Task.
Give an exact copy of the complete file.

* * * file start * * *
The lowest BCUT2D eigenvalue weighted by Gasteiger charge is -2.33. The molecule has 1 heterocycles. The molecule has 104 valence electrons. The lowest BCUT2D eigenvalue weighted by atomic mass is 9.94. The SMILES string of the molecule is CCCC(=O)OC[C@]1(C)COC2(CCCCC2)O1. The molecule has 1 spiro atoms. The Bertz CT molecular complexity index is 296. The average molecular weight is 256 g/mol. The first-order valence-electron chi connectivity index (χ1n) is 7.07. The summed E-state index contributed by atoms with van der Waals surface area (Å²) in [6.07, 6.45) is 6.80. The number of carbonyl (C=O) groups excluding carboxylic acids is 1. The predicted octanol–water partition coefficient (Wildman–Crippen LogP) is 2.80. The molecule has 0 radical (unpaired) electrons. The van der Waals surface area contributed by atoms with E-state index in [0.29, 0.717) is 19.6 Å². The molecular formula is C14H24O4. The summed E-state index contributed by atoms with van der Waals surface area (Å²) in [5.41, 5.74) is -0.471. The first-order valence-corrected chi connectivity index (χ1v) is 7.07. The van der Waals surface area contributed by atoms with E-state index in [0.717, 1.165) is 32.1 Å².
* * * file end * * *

The lowest BCUT2D eigenvalue weighted by Gasteiger charge is -2.33. The molecule has 1 heterocycles. The molecule has 104 valence electrons. The lowest BCUT2D eigenvalue weighted by atomic mass is 9.94. The SMILES string of the molecule is CCCC(=O)OC[C@]1(C)COC2(CCCCC2)O1. The molecule has 1 spiro atoms. The Bertz CT molecular complexity index is 296. The average molecular weight is 256 g/mol. The first-order valence-electron chi connectivity index (χ1n) is 7.07. The summed E-state index contributed by atoms with van der Waals surface area (Å²) in [6.07, 6.45) is 6.80. The number of carbonyl (C=O) groups excluding carboxylic acids is 1. The predicted octanol–water partition coefficient (Wildman–Crippen LogP) is 2.80. The molecule has 0 radical (unpaired) electrons. The van der Waals surface area contributed by atoms with E-state index in [0.29, 0.717) is 19.6 Å². The molecular formula is C14H24O4. The summed E-state index contributed by atoms with van der Waals surface area (Å²) in [5.41, 5.74) is -0.471. The first-order valence-corrected chi connectivity index (χ1v) is 7.07. The van der Waals surface area contributed by atoms with E-state index in [0.717, 1.165) is 32.1 Å².